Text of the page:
And so we'll cover all the exam objectives that Microsoft's going to be expecting from us, and go way above and beyond that. I'll show you a lot of the tricks that I've learned over the years working on SQL Server, some time saving features, and just learning how to work with SQL Server and work with Transact SQL in a way that'll make you a very efficient programmer.


Or as I like to call us, DBDs, database developers. Hey, DBAs get their own acronym, so why not the developers, too? So we'll take a good look at it from both perspectives, from the DBA and the DBD perspective on how to query and work with SQL Server 2012.


So with all that said, let's head over to our white boarding and take a look at the outline for this Nugget. We're going to start with an exam overview. Are here, I just want to take you over to Microsoft's website and get you familiar with what is going to be required, or what Microsoft is going to expect from us as far as the objectives go on the exam.


So we'll look at the 70-461 exam, check out the objectives, and see what this Nugget is going to cover. Then, we'll take a look at the Nugget series overview. Just want to go over all the different Nuggets in this series, talk about the videos. And specifically here, find out how you can relate these two together.


So if there's something that you're weak on or something that you just want to learn specifically inside of the exam objectives, you'll easily be able to find it and know exactly what video to go to inside of the series. And finally, we're going to go take a look at how to install SQL Server 2012 Express Edition.


And there are actually five editions out there of SQL Server 2012 Express. And I'll briefly go over each one of them. And then, we're going to head over to Nugget Lab, which is a new initiative here from Nuggets that allows you to work on the same exact server that we're going to be doing these Nuggets on.


So just to show you, you've probably seen this little icon in the upper right hand corner. This is a virtual instance that, again, you can also gain access to. Just head over to or to find out more about how you can access Nugget Lab.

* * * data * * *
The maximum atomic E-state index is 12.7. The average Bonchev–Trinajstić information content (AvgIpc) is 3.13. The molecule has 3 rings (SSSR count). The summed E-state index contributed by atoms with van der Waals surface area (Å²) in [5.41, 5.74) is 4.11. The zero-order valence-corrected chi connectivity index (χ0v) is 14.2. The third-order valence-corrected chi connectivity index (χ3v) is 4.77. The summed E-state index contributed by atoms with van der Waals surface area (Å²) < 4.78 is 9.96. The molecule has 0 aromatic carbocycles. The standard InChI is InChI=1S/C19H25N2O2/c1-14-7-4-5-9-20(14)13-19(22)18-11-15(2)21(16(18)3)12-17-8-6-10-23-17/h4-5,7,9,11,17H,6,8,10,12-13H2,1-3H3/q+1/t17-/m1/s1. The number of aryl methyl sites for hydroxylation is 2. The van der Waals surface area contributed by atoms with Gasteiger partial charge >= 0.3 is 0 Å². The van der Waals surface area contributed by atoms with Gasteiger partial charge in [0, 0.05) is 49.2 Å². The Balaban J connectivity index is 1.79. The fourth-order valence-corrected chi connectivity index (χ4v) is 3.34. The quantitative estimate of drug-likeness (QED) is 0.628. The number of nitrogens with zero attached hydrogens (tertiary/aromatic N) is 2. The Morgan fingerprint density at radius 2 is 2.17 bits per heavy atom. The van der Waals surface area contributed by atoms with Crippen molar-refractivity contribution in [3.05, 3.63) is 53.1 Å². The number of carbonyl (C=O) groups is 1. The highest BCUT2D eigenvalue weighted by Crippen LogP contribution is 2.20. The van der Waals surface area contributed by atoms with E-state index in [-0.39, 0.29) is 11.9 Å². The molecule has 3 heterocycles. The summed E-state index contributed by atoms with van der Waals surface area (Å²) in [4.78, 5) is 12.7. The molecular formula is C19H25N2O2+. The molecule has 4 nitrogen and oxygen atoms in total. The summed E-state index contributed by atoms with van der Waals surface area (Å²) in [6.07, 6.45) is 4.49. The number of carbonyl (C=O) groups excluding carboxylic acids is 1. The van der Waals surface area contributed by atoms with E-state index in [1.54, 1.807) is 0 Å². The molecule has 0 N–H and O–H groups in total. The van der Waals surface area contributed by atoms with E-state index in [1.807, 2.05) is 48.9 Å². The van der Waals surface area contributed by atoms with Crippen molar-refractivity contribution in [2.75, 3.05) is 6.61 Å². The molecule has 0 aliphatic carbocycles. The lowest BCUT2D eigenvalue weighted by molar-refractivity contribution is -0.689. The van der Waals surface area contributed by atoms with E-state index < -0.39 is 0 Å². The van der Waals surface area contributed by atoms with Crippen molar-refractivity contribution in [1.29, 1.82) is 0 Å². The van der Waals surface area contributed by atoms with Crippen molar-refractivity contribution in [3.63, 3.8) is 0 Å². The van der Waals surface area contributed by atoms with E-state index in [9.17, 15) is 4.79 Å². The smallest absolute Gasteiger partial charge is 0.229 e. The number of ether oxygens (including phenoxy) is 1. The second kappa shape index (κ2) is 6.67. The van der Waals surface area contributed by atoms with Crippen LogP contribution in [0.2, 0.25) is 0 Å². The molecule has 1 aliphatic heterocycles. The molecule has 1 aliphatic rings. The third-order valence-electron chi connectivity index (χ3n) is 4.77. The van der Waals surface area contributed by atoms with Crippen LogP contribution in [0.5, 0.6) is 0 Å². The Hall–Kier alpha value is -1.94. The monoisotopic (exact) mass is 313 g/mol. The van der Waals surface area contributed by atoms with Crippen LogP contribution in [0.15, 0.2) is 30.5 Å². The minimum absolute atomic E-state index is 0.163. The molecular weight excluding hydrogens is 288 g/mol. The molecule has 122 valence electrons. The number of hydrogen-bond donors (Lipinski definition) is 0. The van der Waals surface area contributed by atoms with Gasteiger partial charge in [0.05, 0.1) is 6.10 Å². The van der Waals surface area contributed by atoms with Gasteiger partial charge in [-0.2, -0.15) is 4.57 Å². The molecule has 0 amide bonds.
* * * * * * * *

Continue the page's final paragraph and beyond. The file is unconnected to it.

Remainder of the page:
But it's a fresh install of Windows Server 2008 right now. So there's nothing on it. It's brand new. So we're going to head over. We're going to install SQL Server 2012 Express on it, get it set up. I'll show you how to set it up, the documentation, because that's changed a little bit in this version.


And then, we will do all of our demos on this Nugget. And we'll build it up. And I'll show you how we can access all the demos from using Nugget Lab. And we'll generally have a good time over there in Nugget Lab. And learn a lot, of course. All right, let's head over to Microsoft's website and take a look at the 70-461 example.


So if we head down to the Start button and fire up Internet Explorer here, we can just Google 70-461. And we'll find out that it equals negative 391. But actually, what we really want here is the very first link that comes up, exam 70-461 from Microsoft.


If we click on that and head on over here, I'm just going to zoom out a little bit here. There we go. And here's the overview. So it just gives you a brief overview. It's intended for SQL Server DBAs, implementers, system engineers, and developers with a few years experience looking to prove their skills and knowledge in writing queries.


So here's a list of some of the primary responsibilities and some of the things that we're going to need to know in order to pass the exam. What I like to do is come over to the skills measured tab and take a look at really the details here of what they're going to be expecting.